17. I love this sentiment – Yes, it is important to honour the memory of important people or events from the past. Part of this means treating the good lead crystal with extra care. But we must also honour the present moments – what better way than to raise one of granny’s goblets in honour of those at the table?

  18. This resonates for me. My mother always had sets of dishes in her (locked!) china cabinet, and I’m struggling to ever remember her using them. You’re definitely right that we shouldn’t hide the things that give us pleasure. – Marty

  19. Yep…part of the ‘using’ means we’re still living with those long gone…
    You’re right, that blueberry cake slice looks pathetically tiny (but still yummy) – but then I’ve noticed more recent plate services are way larger in diameter than those from even the 1980s!

  20. Janis – what a marvelous post! (and such gorgeous dishes) We’ve been using the good stuff, also. It came as a sort of off-shoot from our former attempt at simplifying life – we thinned out so much that we had to use everything we had. Love your shared wisdom – Cheers – Susan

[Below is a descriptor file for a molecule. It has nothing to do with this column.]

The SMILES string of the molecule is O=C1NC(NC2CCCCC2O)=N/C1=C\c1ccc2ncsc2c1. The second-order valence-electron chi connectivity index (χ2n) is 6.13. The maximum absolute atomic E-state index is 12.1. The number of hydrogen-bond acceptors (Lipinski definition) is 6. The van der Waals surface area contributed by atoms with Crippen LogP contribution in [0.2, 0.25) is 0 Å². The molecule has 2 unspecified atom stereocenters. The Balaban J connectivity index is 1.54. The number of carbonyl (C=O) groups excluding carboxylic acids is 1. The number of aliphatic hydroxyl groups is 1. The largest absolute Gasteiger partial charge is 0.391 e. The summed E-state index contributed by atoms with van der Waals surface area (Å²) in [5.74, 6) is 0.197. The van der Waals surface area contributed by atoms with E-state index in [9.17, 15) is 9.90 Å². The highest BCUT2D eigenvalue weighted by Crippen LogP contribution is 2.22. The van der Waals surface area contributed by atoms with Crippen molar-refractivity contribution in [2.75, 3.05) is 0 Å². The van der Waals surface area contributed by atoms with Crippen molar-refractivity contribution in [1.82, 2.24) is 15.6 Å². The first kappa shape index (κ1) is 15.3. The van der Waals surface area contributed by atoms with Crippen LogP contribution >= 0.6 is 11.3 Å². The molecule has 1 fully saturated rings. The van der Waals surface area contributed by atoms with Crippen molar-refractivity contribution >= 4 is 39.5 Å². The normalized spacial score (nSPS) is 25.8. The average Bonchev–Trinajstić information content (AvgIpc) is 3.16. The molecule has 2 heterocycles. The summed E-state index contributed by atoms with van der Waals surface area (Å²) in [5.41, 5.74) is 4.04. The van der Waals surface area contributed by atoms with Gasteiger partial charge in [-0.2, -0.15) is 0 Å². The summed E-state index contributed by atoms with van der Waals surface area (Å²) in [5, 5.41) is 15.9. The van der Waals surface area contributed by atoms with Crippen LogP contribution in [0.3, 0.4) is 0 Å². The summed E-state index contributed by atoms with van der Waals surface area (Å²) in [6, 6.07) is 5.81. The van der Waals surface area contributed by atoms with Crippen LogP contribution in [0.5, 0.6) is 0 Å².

21. Your seafoam blue set is beautiful, Janis, and I’ve been in the same mindset for over two decades. We used to keep our wedding china packed up safely and use it only on special occasions. Then when we moved to this house, I was unpacking and thought, why hide these? They represent a special day for us, especially now that it’s been almost 32 years. So why not use them? So we alternate our china with our good everyday dishes that were also a wedding gift. Every day is a gift. 🙂
    Great advice, Lauren

  22. I use my china. I wear my jewelry – often ‘inappropriately’ I’m told – I don’t care. I have no guest anything that I don’t routinely use.

    When my mom passed away several years ago, I heard the wake-up call. No one’s going to care about my stuff the same way I do so I might as well enjoy it to its fullest … or get rid of it and let someone else enjoy it.

    Use those lovely dishes, Janis. You and they both deserve it 💕

  23. Great advice, Janis! I use everything, including my Mother’s good china…we use it every day and it goes in the dishwasher. Is it a pattern I would have chosen, no, but I remember her every time I see it and touch it.
    We all deserve to use and appreciate the “good” things! Life is short.